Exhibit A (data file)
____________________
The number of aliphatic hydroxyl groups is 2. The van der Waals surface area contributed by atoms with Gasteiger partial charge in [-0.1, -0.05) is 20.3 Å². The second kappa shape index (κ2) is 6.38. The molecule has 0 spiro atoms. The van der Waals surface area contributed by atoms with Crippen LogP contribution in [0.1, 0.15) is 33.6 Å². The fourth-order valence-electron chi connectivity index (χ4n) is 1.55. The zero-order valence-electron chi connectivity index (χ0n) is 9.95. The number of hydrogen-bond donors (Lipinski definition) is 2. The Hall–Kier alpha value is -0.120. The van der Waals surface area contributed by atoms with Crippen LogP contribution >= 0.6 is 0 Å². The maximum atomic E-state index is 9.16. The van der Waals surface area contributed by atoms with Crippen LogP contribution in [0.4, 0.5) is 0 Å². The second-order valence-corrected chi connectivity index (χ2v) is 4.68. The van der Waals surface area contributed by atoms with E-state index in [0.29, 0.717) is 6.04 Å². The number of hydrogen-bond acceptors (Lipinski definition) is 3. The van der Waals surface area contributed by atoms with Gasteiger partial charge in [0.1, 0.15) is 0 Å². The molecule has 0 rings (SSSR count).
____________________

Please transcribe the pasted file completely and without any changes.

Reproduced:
The number of aliphatic hydroxyl groups is 2. The van der Waals surface area contributed by atoms with Gasteiger partial charge in [-0.1, -0.05) is 20.3 Å². The second kappa shape index (κ2) is 6.38. The molecule has 0 spiro atoms. The van der Waals surface area contributed by atoms with Crippen LogP contribution in [0.1, 0.15) is 33.6 Å². The fourth-order valence-electron chi connectivity index (χ4n) is 1.55. The zero-order valence-electron chi connectivity index (χ0n) is 9.95. The number of hydrogen-bond donors (Lipinski definition) is 2. The Hall–Kier alpha value is -0.120. The van der Waals surface area contributed by atoms with Crippen LogP contribution >= 0.6 is 0 Å². The maximum atomic E-state index is 9.16. The van der Waals surface area contributed by atoms with Crippen LogP contribution in [0.4, 0.5) is 0 Å². The second-order valence-corrected chi connectivity index (χ2v) is 4.68. The van der Waals surface area contributed by atoms with E-state index in [0.29, 0.717) is 6.04 Å². The number of hydrogen-bond acceptors (Lipinski definition) is 3. The van der Waals surface area contributed by atoms with Gasteiger partial charge in [0.1, 0.15) is 0 Å². The molecule has 0 rings (SSSR count).